Charndra commented on my last post, highlighting the need to enjoy the journey rather than looking to the destination, which I honestly think I do in my everyday life as an ECer. A miss is really not a big deal for me. However, looking back, my musings here don't come across that way. There's much talk of the practicalities and results of EC, and little of the joys!
The very best thing about EC, without doubt, is knowing what your baby is saying to you. Having enough closeness and intimate knowledge of your child's desires to keep everything on an even keel, sort of pre-emptive parenting, is magical ;) Nothing to do with pants, potties, pee and poo really. Even when your child is on a potty strike, like M now, knowing that they are needing to go but definitely resisting for some reason or another, is important. So, never mind talking about "good EC" in terms of what I'm catching....I'll try and focus on how EC, or the knowledge and communication skills we have developed through EC, is shaping my little boy and our relationship now.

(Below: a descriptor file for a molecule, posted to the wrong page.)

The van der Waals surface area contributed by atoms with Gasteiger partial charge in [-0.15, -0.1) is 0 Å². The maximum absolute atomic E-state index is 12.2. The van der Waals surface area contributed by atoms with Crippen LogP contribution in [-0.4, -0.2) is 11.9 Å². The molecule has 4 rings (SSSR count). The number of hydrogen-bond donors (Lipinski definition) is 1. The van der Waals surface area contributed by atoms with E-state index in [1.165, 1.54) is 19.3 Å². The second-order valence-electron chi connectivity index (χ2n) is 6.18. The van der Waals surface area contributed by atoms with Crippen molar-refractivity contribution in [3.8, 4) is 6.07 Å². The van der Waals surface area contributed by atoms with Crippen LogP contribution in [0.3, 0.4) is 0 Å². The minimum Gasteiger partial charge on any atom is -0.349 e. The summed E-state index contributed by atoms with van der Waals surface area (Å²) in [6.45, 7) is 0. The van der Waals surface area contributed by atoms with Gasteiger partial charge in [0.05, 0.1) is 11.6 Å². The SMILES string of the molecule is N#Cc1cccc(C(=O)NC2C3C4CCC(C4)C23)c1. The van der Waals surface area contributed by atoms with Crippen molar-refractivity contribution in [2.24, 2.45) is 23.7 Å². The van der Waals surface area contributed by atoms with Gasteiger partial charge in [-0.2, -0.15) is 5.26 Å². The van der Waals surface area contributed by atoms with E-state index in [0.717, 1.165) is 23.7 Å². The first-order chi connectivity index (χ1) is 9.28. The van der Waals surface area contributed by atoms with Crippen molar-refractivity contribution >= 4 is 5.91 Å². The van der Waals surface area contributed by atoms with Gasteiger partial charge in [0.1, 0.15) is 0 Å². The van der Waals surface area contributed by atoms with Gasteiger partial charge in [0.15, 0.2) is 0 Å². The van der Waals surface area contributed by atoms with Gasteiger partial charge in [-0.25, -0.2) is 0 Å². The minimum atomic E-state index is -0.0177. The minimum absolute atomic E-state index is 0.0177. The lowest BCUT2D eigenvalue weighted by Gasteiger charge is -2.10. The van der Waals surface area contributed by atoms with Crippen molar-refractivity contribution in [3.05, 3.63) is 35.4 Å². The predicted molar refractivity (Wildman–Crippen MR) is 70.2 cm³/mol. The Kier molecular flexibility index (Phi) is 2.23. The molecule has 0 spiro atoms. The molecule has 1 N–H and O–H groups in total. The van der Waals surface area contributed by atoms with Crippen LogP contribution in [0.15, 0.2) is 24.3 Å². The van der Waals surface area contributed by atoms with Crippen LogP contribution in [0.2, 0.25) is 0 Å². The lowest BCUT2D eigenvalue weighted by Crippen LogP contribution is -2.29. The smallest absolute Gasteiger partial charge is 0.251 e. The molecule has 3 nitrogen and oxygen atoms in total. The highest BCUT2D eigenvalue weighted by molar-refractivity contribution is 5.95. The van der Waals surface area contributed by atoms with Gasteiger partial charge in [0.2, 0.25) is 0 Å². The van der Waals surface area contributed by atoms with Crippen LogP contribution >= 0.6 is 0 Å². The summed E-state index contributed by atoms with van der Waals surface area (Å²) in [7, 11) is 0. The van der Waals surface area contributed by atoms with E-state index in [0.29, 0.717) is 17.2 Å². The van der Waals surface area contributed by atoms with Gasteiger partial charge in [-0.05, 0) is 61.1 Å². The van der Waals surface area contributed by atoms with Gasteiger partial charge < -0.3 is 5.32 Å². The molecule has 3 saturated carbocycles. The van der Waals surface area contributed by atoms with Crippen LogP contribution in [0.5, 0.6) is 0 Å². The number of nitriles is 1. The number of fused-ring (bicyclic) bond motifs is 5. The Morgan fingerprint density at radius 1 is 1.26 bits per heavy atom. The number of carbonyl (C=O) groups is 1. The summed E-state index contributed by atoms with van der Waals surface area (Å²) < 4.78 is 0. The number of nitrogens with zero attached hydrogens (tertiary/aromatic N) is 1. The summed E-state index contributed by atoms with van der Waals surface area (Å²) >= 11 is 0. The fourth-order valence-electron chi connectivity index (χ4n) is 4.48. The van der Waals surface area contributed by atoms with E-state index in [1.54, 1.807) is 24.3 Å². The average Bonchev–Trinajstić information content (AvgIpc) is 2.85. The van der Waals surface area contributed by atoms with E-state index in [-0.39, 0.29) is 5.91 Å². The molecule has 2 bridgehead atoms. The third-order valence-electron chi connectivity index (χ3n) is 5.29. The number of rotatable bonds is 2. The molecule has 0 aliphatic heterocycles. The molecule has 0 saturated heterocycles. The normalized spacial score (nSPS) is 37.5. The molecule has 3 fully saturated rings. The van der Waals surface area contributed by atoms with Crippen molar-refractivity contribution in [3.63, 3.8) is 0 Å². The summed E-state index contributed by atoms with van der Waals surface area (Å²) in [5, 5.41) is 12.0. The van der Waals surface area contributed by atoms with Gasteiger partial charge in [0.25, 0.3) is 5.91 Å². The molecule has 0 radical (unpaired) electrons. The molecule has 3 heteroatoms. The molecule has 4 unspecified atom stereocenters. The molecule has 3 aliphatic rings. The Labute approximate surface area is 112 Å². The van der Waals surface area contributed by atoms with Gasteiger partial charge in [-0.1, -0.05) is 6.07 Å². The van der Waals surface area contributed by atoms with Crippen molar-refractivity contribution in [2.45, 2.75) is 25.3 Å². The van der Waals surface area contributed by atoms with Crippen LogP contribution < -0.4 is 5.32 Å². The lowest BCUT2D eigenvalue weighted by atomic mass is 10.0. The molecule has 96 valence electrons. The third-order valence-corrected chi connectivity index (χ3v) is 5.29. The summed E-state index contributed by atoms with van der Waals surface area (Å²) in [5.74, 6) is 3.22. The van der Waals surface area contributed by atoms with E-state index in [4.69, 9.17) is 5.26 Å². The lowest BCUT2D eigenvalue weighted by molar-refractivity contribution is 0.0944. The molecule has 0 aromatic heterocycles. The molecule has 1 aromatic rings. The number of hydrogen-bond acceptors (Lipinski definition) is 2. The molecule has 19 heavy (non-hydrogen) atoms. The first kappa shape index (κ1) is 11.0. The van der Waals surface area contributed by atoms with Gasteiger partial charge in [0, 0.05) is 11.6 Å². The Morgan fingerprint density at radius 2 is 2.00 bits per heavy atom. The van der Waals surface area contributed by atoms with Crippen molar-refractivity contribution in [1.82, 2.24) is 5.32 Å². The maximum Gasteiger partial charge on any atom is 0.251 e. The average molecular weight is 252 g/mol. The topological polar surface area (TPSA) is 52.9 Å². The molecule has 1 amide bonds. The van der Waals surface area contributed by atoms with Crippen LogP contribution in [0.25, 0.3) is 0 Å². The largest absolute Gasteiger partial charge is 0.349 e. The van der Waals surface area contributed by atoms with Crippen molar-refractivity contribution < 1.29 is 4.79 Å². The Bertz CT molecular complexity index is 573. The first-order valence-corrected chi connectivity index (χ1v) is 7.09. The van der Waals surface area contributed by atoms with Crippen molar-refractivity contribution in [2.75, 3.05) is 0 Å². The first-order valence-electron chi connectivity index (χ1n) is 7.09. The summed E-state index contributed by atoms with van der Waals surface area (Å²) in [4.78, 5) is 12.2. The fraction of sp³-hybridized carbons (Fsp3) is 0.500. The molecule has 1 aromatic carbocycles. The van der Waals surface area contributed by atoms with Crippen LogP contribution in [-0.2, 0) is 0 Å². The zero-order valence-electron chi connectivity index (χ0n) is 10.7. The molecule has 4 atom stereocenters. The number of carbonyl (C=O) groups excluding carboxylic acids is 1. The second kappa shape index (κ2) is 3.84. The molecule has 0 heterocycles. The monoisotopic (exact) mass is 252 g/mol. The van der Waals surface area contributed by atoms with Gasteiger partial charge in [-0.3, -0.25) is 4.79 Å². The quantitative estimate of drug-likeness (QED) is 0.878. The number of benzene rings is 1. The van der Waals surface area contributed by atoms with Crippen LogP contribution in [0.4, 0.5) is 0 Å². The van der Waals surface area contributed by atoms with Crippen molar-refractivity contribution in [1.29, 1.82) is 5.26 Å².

M is really blossoming and reaching out to interact with everyone. Of course, he has been communicating with me since he was born. He's always been pretty social, but this last week or so has seen a definite surge of his energy going into new ways of making himself heard both with me and others. It's interesting that he's been poorly with a nasty virus of some sort and a high fever, and after the illness he's taken a huge leap forward.
Some general examples. He suddenly seems to be signing a lot more, mainly to chat- remarking on the sky, birds, cats, diggers, being home. Verbally he is saying down, dog (doooh), grape, din din din (combined with gestures towards food he would like!) and loads more. He joined in with a chorus of "down down down" at the right place when I played the Grand Old duke of York on the piano last week, recognising the tune immediately. He is following instructions and responding to complex questions: I asked him what he thought would happen next as he was watching the washing machine fill and he waved his arm round and round in a circle with a big grin on his face. Sweet. He sometimes asks for the potty with his sign, and shakes or nods if you ask him if he wants to go. I usually know the answer, and he's not always truthful when I ask him! He sakes his head vigorously to show his lack of enthusiasm for things.
I admit most of this interaction would be happening whether or not I'd ECd him. But I do honestly believe that his desire to communicate, and his confidence stem from having been listened to and respected from day one in every sense, including needing to go potty.